Bastia: Corsicans rallied on Sunday as tensions remained high on the French Mediterranean island after five people were injured and three cars burned in clashes between young locals and families of North African origin.
Around 500 people gathered in the French Mediterranean island's second city Bastia a day after the clashes in Sisco, on the north of the island.
The dispute erupted between members of "three families of North African origin and young locals", prosecutors said in a statement, adding that stones and bottles were thrown and three cars went up in flames before police managed to restore calm.
A girl who witnessed Saturday's clashes, speaking to Sunday's rally through a megaphone, said they began after tourists took photos of several women bathing in burqinis.
According to the girl, whose account could not be verified, a group of immigrant origin youths shouted insults, before several older North African men arrived, carrying hatchets, in support of the families on the beach.
They attacked a group of young Corsicans aged 15 to 18 on the beach, whose role in the incidents was not immediately clear.
The girl said the young Corsicans' families then took to the streets and clashed with the North Africans. Two of the locals were injured by a harpoon, she said.
North African women slashed several car tyres, while locals set fire to two cars and overturned another that belonged to immigrant families.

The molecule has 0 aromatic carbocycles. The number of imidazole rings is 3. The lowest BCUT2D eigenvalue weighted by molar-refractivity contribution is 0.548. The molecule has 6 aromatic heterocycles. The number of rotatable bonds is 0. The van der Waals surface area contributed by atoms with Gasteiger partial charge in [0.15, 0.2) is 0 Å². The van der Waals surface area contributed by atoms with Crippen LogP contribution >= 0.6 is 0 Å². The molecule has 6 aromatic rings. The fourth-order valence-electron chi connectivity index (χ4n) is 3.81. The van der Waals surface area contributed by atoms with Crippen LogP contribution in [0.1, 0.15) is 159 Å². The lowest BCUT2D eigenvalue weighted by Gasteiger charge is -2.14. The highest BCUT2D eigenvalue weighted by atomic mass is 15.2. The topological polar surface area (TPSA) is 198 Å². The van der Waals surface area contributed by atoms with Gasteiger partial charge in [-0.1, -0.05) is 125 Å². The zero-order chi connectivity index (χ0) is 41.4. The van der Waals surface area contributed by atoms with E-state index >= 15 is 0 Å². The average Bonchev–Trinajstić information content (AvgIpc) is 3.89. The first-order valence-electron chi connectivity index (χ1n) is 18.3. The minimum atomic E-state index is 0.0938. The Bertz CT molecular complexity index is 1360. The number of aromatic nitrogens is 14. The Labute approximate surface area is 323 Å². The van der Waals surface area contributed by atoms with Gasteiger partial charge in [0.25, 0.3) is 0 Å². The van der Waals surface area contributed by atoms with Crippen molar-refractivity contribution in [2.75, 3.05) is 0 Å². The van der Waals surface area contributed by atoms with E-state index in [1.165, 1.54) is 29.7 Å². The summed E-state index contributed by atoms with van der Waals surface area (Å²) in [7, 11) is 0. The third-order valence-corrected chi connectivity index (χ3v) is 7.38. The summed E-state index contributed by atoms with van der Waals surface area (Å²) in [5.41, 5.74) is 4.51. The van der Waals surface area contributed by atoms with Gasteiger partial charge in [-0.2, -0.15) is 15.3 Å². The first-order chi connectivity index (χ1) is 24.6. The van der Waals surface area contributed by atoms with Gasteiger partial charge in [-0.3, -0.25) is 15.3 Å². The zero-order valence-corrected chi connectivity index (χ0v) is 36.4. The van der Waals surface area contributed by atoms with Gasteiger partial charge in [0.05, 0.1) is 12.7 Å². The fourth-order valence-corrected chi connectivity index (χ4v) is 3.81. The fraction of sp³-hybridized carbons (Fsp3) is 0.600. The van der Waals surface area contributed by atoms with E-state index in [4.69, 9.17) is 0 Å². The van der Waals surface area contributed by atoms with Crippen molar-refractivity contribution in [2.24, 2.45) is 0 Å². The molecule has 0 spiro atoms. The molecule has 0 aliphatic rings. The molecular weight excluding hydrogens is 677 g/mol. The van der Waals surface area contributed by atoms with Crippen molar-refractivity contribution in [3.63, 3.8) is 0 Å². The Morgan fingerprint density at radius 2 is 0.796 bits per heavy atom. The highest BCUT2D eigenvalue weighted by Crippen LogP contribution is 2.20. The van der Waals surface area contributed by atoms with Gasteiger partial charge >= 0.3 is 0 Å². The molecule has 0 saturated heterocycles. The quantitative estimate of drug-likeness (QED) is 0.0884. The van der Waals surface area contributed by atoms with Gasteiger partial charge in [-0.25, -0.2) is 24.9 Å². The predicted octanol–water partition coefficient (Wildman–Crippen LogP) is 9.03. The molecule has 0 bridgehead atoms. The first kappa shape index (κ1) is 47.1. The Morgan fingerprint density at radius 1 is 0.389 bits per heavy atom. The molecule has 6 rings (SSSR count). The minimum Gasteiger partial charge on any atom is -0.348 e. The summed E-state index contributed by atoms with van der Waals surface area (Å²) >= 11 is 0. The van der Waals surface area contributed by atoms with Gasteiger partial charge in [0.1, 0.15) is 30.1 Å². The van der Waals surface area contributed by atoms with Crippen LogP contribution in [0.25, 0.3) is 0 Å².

The clashes injured five people, all of whom were discharged from hospital by Sunday, prosecutors said, adding that no arrests were made.
On Sunday, demonstrators held talks at the local government office late morning.
Afterwards, in tense scenes, the crowd called to be allowed to head up to the Lupino district of Bastia, which has a large North African community.
"We're going up there because this is our home," they said. Police blocked them from entering the area.
Up to 100 members of the security forces were deployed to restore calm, police said.
French Interior Minister Bernard Cazeneuve condemned the violence, and pledged a full investigation "to shed light on these intolerable deeds and to arrest those responsible".
The clashes come amid heightened tension in France after a string of attacks claimed by the Islamic State group, including the 14 July massacre in the southern city of Nice when a Tunisian ploughed a truck into crowds celebrating Bastille Day, killing 85 people.